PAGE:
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DPChallenge Forums >> Tips, Tricks, and Q&A >> Camera shake - tips and tricks to get rid of it?
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02/14/2005 08:40:53 PM · #1
Sorry if this topic has already been posted recently, I was browsing through here and couldn't find anything on it.

I always seem to have a lot of trouble with camera shake and most of my photos turn out soft-focused because of it. I was wondering if anyone had any techniques, tips, or tricks on how to hold the camera steadier while shooting. I have a tripod, but I need to be able to do hand-held shots better.

Does anyone think they could help?
02/14/2005 08:43:29 PM · #2
use 2 hands to hold the camera, and use the viewfinder, pressing the camera against your eye tends to reduce camera shake.
02/14/2005 08:48:18 PM · #3
I do all of that naturally but it doesn't reduce shaking.
02/14/2005 08:50:37 PM · #4
Pull the camera strap around your neck and pull the camera forward. This should also brace it.
02/14/2005 08:53:12 PM · #5
I found smoking more cigarettes reduced my shakes! ;)
02/14/2005 08:56:20 PM · #6

Drinking helps.
02/14/2005 08:57:36 PM · #7
Originally posted by nsbca7:

Drinking helps.
i was just about to say that. lol
02/14/2005 08:59:14 PM · #8
The brighter the light the better the shutter speed the less noticable the camera shake will be. If you have low light and/or slow shutter speeds then you'll either have to use a tripod, monopod, brace strap, or you'll see softer images.
02/14/2005 09:00:49 PM · #9
what settings are you using? and what are you drinking/smoking?
02/14/2005 09:03:14 PM · #10
Actually it is much the same principle as shooting a firearm. Hold the camera with your arms in close to your chest, compose your shot, take a deep breath and let out half of that. Press the shutter button. Practice this technique and after a while it comes natural. Sometimes, like in fireing a rifle, it helps to steady yourself against something such as a tree or a doorjam.
02/14/2005 09:04:04 PM · #11
I always try to lean on something or place my elbows on something. If nothing around lock your elbows into your side.

I always cradle the lens in my left hand like a gun barrel with my thumb to left fingers to the right in the shape of a U. Relax and don't clutch it.

Compose the shot and fire it off, the longer you stand looking through the view finder the shakier you get.

Breath.

Do your half trigger squeeze to focus but slowly with a soft finger take the shot, let the actual shutter release suprise you.

Dat's the way I do it...

02/14/2005 09:04:06 PM · #12
I got a vibration reduction lens, it helps a little, but you still have to hold it steady. Of course a tripod is indespensable, but what helps the most with a shot that has to be steady is leaning up against a post or wall or tree. That is if you can find one.
02/14/2005 09:06:44 PM · #13
Practice, practice and more practice. It really does help. Though some of are steadier than others, we can all improve.
As far as technique, try keeping your elbows in, cradling the lens in your left hand, with your left elbow against your abdomen. Don't hold the camera too tightly. Breathe in, then hold your breath momentarily. Squeeze the shutter slowly and gently. If you are pretty steady-handed, you just might find that you can eventually beat the "1/focal length" rule by a stop or two on a regular basis.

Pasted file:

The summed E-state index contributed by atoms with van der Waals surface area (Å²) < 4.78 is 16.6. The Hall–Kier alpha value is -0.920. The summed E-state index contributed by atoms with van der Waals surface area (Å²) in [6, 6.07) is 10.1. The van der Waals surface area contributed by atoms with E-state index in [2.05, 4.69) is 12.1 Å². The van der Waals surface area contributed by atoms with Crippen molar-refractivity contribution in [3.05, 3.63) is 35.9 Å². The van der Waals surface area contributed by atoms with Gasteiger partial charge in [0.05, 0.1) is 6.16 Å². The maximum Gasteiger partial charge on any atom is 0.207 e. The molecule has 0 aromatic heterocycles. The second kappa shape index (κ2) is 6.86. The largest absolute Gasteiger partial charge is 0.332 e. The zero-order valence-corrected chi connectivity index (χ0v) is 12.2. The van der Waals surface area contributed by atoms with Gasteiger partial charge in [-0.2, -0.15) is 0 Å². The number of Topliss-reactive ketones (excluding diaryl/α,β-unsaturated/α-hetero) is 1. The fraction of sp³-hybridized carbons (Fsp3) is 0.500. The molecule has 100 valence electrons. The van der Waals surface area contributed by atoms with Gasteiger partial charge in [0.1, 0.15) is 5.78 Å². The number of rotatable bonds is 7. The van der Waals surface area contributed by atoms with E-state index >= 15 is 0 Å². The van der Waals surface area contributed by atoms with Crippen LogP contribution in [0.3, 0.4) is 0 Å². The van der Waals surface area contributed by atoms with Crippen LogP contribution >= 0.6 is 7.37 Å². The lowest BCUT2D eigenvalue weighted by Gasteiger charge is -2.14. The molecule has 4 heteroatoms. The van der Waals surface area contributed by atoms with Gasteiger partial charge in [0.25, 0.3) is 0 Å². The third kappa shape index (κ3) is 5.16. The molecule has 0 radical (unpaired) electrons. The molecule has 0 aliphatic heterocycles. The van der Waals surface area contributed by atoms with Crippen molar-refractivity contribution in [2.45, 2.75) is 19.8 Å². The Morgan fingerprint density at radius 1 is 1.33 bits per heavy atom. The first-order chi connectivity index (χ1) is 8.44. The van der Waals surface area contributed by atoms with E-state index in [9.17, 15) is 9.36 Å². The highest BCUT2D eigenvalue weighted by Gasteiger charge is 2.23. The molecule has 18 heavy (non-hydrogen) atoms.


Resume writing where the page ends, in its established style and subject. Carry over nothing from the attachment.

You also might try a string tripod. Basically just a piece of light rope that you can step on and pull up against. Google it. Or brace the camera against any convenient object, such as a wall, light pole, tree, etc.; you get the picture. I recently got a pretty darn sharp 1.3-second shot of a waterfall using a fence post as a brace.

http://www.pbase.com/kirbic/image/39687554

OK, not the best-composed shot, but whatcha expect for a fencepost-braced attempt, LOL.

Edit: this shot was taken in bright overcast conditions using an ND-8 filter and C-polarizer filter stacked, to cut down on light (about 4.5 stops of reduction).

Message edited by author 2005-02-14 21:09:52.
02/14/2005 09:09:17 PM · #14
You need to pay close attention to your shutter speed. When it is slow, under 1/60 of a second or so then you need to be careful. It is very tough to handhold a camera at less then 1/30 and guarentee no movement. I usually exhale, squeeze the shutter gently and then remain still for another moment. Most camera shake occurs while pressing the shutter release and the moments immediately after. Also make sure you are using the appropriate ISO settings (higher for less light) and try to use lenses that are fast (between f1.8 to f3.?) I hope this helps.

T
02/14/2005 09:21:02 PM · #15
Wow, thanks everybody. These are some really great suggestions. I'll have to try the string trick. Maybe the drinking trick as well ;) , haha jk.

Also, thanks nsbca7 for the detailing reference to using the camera like a firearm - I've heard of that analogy before, but having never actually used a firearm, I wasn't sure how to put it to much use. Holding my breath doesn't help stop shaking, so I'll see what happens if I let half of it out before hand, like you said.

Thanks again everyone. :)
02/14/2005 09:23:02 PM · #16
Originally posted by longlivenyhc:

use 2 hands to hold the camera, and use the viewfinder, pressing the camera against your eye tends to reduce camera shake.


That is one thing I don't like about my Canon Powershot A80 The viewfinder is not lined up with the lens so I get totally different shots. This is part of the reason I am purchasing a 300D in the next few days.
02/15/2005 07:01:13 AM · #17
Surprised nobody's mentioned the relation between shutter speed and the focal length of your lens... you generally want a shutter speed at least one faster than the focal length of your lens in millimetres for handholding to avoid shake.

For instance, if you're using a 24mm lens, you want at least 1/30th of a second shutter speed, and ideally 1/60th... similarly for a 300mm telephoto you'd use at least 1/300th of a second, ideally 1/600th.